Carole Fredericks: Honoring an American Sister’s French Musical Legacy

Carole Fredericks: Honoring an American Sister’s French Musical Legacy

Caroline Fredericks
Fredericks Goldman Jones album cover @ Claude GASSIAN/Carole D. Fredericks Foundation Inc.

There are numerous examples of African-American artists who were, and are, very successful in France. For example, Josephine Baker in the 20s, Richard Wright in the 40s and James Baldwin in the 50s. Yet for some, their accomplishments remain unknown and often uncelebrated in their native country. Such was the case of my sister, Carole Denise Fredericks. I didn’t experience the full impact of Carole’s prominence and popularity in the French music industry until her untimely death in 2001.

Carole Fredericks
© CDF Music Legacy LLC


Carole had already lived in Paris for 22 years. She was a successful singer, but her contribution to French chanson was lost on me. As the point-person for our family, I was charged with the task of making the arrangements to retrieve Carole’s body from Dakar, Senegal, West Africa where she died, the victim of a massive heart attack two days after her 49th birthday. My four brothers wanted her buried near our parents in our hometown, Springfield, MA. I was coordinating the funeral arrangements from my home in upstate New York. It was a logistical nightmare given the time zones, language barrier, cultural differences, and siblings scattered around the globe. My phone was ringing non-stop. Conflict was in the air.

Carole’s friends and colleagues asked that she be buried in Paris. We heard requests from the French Ministry of Culture that she find her eternal rest in France. “She is ours, notre Carole,” they said. “Her career was in France and here is where she should stay.”

Carole Fredericks
Carole Fredericks (1999) © Pingouin A.R.


My brothers and I discussed the options and then made the difficult decision to honor these heartfelt requests from France. My husband and I flew to Paris first, and the rest of the family arrived the day before funeral. On June 18, 2001, we gathered for a service in L’Eglise Notre-Dame de Clignancourt. A crowd awaited us as we exited the church. Cameras snapped and strangers pressed cards and flowers into my hands with whispers of “bon courage”. The funeral motorcade, led by Jean-Jacques Goldman and Michael Jones on motorcycles, wound its way through the 18th arrondissement until we arrived at Cimetière de Montmartre. And, there we lay to rest our youngest sister.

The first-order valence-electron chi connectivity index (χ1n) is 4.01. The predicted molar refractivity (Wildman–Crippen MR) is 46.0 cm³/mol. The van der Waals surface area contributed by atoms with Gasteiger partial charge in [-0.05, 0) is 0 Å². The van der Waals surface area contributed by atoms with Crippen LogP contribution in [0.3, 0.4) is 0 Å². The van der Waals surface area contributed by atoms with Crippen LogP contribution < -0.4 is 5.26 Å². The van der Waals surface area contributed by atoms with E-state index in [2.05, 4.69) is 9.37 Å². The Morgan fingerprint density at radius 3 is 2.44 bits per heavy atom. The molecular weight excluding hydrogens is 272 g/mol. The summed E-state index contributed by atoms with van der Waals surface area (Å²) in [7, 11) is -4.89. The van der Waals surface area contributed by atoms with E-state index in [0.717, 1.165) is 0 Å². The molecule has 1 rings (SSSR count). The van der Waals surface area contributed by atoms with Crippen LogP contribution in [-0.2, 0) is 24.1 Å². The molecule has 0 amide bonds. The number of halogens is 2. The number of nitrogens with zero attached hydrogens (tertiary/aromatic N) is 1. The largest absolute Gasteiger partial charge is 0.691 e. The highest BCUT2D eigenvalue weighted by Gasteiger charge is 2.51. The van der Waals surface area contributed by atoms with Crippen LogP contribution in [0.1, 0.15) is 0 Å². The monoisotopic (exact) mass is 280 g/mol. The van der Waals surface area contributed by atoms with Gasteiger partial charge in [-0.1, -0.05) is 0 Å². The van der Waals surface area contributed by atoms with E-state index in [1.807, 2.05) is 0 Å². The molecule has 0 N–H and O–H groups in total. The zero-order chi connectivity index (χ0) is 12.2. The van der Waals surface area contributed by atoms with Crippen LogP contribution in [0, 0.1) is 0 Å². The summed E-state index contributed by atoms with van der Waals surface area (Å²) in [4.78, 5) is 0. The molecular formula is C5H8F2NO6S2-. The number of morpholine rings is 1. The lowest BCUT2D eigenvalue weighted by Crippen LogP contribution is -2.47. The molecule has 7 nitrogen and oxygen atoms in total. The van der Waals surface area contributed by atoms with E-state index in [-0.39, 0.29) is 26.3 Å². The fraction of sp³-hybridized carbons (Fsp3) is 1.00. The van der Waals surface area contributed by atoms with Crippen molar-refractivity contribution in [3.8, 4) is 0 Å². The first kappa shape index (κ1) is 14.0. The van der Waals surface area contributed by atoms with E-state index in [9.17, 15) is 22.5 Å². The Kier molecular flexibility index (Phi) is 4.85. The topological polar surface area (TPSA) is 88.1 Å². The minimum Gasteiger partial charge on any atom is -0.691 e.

Days later, in her apartment, I read through legal documents and did my best to bring order to the place she had purchased and called home for 10 years. At every turn, I uncovered evidence that Carole was a celebrity. In fact, she was music royalty in France. A beloved artist, humanitarian and actress, Carole had been a thoughtful contributor to popular French chanson. Here, in her apartment, waiting to be discovered, was tangible proof of her amazing stardom and unheralded success in France.

In 1979, 27-year old Carol Fredericks left the United States for Paris to pursue a singing career. At the time she did not speak a word of French. Although Carole left her mother country, she never left her roots. Carole was steeped in the fertile music traditions of our parents, striving professionals from the Carolinas and the West Indies.

By the late 1980s, Carole had emerged as a powerful singer who wove the passionate threads of blues, gospel and R&B into a uniquely French tapestry. She began as a background singer. A dazzling array of French stars hired her for session work and concerts: Serge Gainsbourg, Michel Berger, France Gall, Johnny Hallyday, Mylène Farmer, Hubert-Félix Thiéfaine, Patricia Kaas, Mireille Mathieu, Florent Pagny, and Véronique Sanson.

Carole Fredericks
Fredericks Goldman Jones Rouge Album Cover 1994 © Claude GASSIAN/ CDF Music Legacy LLC’


In 1990, Carole joined premiere independent recording artist Jean-Jacques Goldman and lead guitarist Michael Jones to form the phenomenally successful trio, Fredericks Goldman Jones. Their collaboration resulted in two studio and two live albums, and millions of albums sold in the francophone world. For six years, Fredericks Goldman Jones dominated the top spots on the music charts and performed before sold-out audiences throughout Europe, Africa, Asia and Japan. In 1995, Jean-Jacques wrote and produced the album D’EUX for Canadian singer Céline Dion.

Carole Fredericks performing w/Jean-Jacques Coleman, Michael Jones & Celine Dion (1995)